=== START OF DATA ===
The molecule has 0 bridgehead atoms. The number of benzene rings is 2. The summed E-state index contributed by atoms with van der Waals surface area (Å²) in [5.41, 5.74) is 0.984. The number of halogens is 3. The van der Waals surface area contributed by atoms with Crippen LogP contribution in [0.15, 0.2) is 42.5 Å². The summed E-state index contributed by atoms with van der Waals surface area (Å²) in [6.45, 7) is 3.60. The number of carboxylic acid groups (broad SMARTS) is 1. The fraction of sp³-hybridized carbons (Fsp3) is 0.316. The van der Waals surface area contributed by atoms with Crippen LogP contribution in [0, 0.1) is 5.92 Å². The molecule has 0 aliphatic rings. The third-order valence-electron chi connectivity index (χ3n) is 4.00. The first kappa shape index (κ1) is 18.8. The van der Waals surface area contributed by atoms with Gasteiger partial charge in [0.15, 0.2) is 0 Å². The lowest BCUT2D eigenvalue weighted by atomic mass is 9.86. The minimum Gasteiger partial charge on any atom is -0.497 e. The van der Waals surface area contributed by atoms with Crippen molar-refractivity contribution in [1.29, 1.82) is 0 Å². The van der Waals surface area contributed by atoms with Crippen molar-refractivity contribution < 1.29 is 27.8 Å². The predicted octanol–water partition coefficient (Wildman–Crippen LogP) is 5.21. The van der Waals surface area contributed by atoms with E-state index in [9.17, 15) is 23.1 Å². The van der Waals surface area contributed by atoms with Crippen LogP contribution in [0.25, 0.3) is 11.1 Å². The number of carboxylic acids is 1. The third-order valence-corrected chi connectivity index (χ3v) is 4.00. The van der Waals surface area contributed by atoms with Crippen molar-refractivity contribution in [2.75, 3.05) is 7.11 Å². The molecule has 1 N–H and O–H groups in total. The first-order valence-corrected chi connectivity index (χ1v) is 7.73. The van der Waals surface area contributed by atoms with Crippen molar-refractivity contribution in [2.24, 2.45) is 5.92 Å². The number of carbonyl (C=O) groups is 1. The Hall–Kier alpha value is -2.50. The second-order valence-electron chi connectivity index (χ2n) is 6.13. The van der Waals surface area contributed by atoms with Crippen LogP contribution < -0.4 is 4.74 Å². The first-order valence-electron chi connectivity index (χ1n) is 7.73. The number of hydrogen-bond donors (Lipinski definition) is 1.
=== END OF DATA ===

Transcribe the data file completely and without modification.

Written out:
The molecule has 0 bridgehead atoms. The number of benzene rings is 2. The summed E-state index contributed by atoms with van der Waals surface area (Å²) in [5.41, 5.74) is 0.984. The number of halogens is 3. The van der Waals surface area contributed by atoms with Crippen LogP contribution in [0.15, 0.2) is 42.5 Å². The summed E-state index contributed by atoms with van der Waals surface area (Å²) in [6.45, 7) is 3.60. The number of carboxylic acid groups (broad SMARTS) is 1. The fraction of sp³-hybridized carbons (Fsp3) is 0.316. The van der Waals surface area contributed by atoms with Crippen LogP contribution in [0, 0.1) is 5.92 Å². The molecule has 0 aliphatic rings. The third-order valence-electron chi connectivity index (χ3n) is 4.00. The first kappa shape index (κ1) is 18.8. The van der Waals surface area contributed by atoms with Gasteiger partial charge in [0.15, 0.2) is 0 Å². The lowest BCUT2D eigenvalue weighted by atomic mass is 9.86. The minimum Gasteiger partial charge on any atom is -0.497 e. The van der Waals surface area contributed by atoms with Crippen molar-refractivity contribution in [1.29, 1.82) is 0 Å². The van der Waals surface area contributed by atoms with Crippen molar-refractivity contribution < 1.29 is 27.8 Å². The predicted octanol–water partition coefficient (Wildman–Crippen LogP) is 5.21. The van der Waals surface area contributed by atoms with E-state index in [9.17, 15) is 23.1 Å². The van der Waals surface area contributed by atoms with Crippen LogP contribution in [0.25, 0.3) is 11.1 Å². The number of carboxylic acids is 1. The third-order valence-corrected chi connectivity index (χ3v) is 4.00. The van der Waals surface area contributed by atoms with Crippen molar-refractivity contribution in [2.75, 3.05) is 7.11 Å². The molecule has 1 N–H and O–H groups in total. The first-order valence-corrected chi connectivity index (χ1v) is 7.73. The van der Waals surface area contributed by atoms with Crippen molar-refractivity contribution in [2.24, 2.45) is 5.92 Å². The number of carbonyl (C=O) groups is 1. The Hall–Kier alpha value is -2.50. The second-order valence-electron chi connectivity index (χ2n) is 6.13. The van der Waals surface area contributed by atoms with Crippen LogP contribution < -0.4 is 4.74 Å². The first-order valence-electron chi connectivity index (χ1n) is 7.73. The number of hydrogen-bond donors (Lipinski definition) is 1.